Thursday, June 29, 2006

An Iliad of Woes

In the third book of the Iliad, the Greeks and Trojans get the brilliant idea of settling their ten-year long war by a single combat between Paris, the abductor of Helen, and Menelaus, the outraged cuckold. For thousands of years now, students have been asking why this solution didn’t occur to anybody before so many warriors had already become a feast for the vultures. I have a similar question as I read about the Iraqi government’s proposal to end the civil war by trading an agreement for the withdrawal of all foreign troops for a general cessation of hostilities. After all, in the immediate aftermath of our invasion, the United States could have promised to leave at a time certain and thus preempted the main motive of the insurrection.

One knows the answer to the Homeric riddle. Troy was doomed. A reasonable composition of the quarrel would have thwarted the will of the Gods, and even a postponed duel between the aggrieved parties could not be allowed to resolve things until every drop of fated blood had been shed. Aphrodite duly intervenes to save Paris before Menelaus can finish him off. Things are much the same in Mesopotamia. In the Iraqi instance, our own Zeus can be counted on to guarantee the continued misery of all concerned, though it may be a challenge to figure out how to twist the arms of our erstwhile local allies and ensure that all five acts of the tragedy be performed before the curtain.

Tuesday, June 27, 2006

Gummed to Death by Gabby Hayes

One of the most persistent and mysterious myths about political blogging is the notion that the average blogger is young, poor, and badly educated. In fact, to judge by recent surveys, most bloggers and most readers of blogs are down-right long in the tooth—in a study of those whippersnapper Kos people, the most overrepresented age bracket was the over 65 set. Bloggers also tend to be both better educated than the average American, which is hardly surprising since people who are comfortable with writing are likely to more highly literate than the norm. They are also relatively well-off.

I’m skeptical of the political potential of the Blogosphere, at least as a medium for mass mobilization. Communicating in whole sentences is just too demanding for most people, especially since even people with the requisite English skills are often too busy or too distracted to relish an activity as high-energy as writing or even reading blog posts. For the common reader, the seriousness, novelty, and complexity of the arguments one finds on many sites are far more apotropaic than the often bewailed tendency of some bloggers to operate at a level of obscenity reminiscent of Deadwood. Because they are highly articulate, however, the bloggers may exert an indirect effect on future politics by working on the minds of members of political elites. And because they and their readers have considerable disposable income, they do have the wherewithal to get politicians to listen to them.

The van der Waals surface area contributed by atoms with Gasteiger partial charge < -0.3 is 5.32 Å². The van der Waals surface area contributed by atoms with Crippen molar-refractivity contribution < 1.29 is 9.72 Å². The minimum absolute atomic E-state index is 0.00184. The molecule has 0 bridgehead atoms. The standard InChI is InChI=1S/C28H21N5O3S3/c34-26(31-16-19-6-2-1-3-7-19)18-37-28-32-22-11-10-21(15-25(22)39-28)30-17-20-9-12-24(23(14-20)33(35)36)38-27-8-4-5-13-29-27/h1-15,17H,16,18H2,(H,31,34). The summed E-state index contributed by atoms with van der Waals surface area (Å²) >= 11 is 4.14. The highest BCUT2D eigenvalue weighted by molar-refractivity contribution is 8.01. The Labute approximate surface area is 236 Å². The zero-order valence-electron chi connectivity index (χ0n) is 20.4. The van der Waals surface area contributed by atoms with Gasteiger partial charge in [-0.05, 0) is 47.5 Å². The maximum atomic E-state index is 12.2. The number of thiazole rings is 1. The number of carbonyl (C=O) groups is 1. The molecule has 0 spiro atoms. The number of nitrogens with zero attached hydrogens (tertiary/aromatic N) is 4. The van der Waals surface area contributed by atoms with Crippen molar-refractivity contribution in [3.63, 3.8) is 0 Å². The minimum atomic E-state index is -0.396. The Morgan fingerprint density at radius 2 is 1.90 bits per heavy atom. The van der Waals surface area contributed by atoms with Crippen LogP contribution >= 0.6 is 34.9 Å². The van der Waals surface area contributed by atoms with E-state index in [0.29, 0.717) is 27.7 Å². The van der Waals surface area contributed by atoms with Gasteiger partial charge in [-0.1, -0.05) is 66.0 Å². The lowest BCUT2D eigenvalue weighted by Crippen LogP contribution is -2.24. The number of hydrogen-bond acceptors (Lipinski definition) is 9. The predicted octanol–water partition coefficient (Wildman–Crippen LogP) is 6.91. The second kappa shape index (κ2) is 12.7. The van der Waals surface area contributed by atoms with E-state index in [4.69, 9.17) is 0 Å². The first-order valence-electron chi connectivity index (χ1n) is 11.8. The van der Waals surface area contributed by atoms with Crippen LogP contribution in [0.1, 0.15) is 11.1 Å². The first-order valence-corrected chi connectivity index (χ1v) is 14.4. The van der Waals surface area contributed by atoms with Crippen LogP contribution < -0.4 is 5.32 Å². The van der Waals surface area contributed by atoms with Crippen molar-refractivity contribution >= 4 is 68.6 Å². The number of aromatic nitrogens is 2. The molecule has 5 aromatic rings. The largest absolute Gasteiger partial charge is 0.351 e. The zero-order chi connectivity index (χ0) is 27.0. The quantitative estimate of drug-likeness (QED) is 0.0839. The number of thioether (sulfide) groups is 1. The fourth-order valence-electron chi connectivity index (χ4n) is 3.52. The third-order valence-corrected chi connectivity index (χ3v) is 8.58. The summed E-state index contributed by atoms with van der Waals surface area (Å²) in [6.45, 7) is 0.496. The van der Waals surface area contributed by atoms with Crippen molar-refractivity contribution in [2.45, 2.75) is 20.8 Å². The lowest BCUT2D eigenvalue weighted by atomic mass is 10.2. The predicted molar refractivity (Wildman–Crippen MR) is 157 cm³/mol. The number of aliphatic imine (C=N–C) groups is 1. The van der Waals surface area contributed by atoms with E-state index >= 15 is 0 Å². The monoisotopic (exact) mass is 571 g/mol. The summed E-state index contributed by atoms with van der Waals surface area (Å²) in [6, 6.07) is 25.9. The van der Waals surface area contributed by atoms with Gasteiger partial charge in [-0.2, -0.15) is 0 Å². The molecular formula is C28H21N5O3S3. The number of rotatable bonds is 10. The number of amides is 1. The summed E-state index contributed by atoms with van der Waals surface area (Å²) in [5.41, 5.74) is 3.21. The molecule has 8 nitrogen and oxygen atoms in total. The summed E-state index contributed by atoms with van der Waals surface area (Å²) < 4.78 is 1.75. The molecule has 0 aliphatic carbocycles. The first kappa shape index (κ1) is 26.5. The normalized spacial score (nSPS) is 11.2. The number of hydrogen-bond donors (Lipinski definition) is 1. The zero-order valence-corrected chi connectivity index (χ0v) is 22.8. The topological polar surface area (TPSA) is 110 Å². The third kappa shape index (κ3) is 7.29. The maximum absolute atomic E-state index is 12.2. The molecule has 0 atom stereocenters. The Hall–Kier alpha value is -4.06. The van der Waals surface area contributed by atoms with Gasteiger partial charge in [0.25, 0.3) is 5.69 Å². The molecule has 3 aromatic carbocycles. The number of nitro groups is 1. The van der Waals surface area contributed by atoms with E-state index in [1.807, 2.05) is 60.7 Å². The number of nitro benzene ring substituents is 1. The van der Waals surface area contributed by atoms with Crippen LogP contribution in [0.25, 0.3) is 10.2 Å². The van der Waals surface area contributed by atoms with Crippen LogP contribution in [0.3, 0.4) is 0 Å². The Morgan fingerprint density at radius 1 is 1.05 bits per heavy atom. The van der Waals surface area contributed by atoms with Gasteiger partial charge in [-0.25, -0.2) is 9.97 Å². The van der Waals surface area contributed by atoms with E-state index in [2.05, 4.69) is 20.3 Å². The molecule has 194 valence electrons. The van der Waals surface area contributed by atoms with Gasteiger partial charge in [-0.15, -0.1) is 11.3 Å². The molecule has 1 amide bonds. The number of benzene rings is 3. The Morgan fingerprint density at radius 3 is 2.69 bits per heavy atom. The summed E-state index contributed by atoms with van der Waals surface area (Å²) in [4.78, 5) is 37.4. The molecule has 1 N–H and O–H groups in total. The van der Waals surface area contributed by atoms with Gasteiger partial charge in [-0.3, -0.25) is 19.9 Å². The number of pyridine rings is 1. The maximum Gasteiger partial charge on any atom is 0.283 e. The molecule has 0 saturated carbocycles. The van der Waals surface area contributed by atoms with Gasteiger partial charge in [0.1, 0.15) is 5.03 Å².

A character in one of my old science fiction stories notices that the headline on Time magazine cover reads “The Baby Boomers Turn 80 This Year!” Well, we aren’t 80 yet, but maybe the true secret meaning of the Blogging vogue is the advent of a generational geezer attack, something rather like what takes place in a zombie movie except that the web’s shambling monsters make a lot more editorial comments than the traditional brain-eaters.

Sunday, June 25, 2006

A Looming Threat

As many people have pointed out, it is more than a little ironic that so many established journalists are currently publishing attacks on the blogosphere on the theory that it is under the control of puppet masters like Marcos, the founder of the Daily Kos. After all, the pundit counter-offensive appears to be far more coordinated than the normal activities of the anarchistic net. Indeed, when the Op-ed writers aren’t calling the bloggers on their groupthink, they are complaining about net-based opinion precisely because it is uncontrollable. Nothing on the net corresponds to the editorial section of the New York Times. There is no permanent high ground. Anybody is liable to say anything, including, for example, pointing out that the defining feature of American elite journalism is its startling lack of talent.

Like most people who actually blog, I doubt if blogging is going to bring the millennium or even turn out to be politically important except at the margins. Indeed, the greatest the new modality’s most significant impact may be to accelerate the tempo of serious debate in academic and scientific disciplines. Participation in the electronic conversation is rather too strenuous to attract mass participation, which partly explains why so many bloggers are in their 50s and 60s. There just aren’t that many younger people who are willing or able to write paragraphs in the dead of night. But I doubt if the Swift Boating of the bloggers is motivated as much by the realistic political threat they represent to conservative and liberal orthodoxy as by the pundits’ anger at the recognition of their own increasing marginalization. The New York Times, the Washington Post, the New Republic, and the rest are steadily losing readers and credibility. The blogosphere—as opposed to the Internet as a whole—may have little to do with the downfall of the traditional media and the declining status of the talking heads; but it is a convenient scapegoat. As usual, the defense of privilege is more fervent than the defense of principle.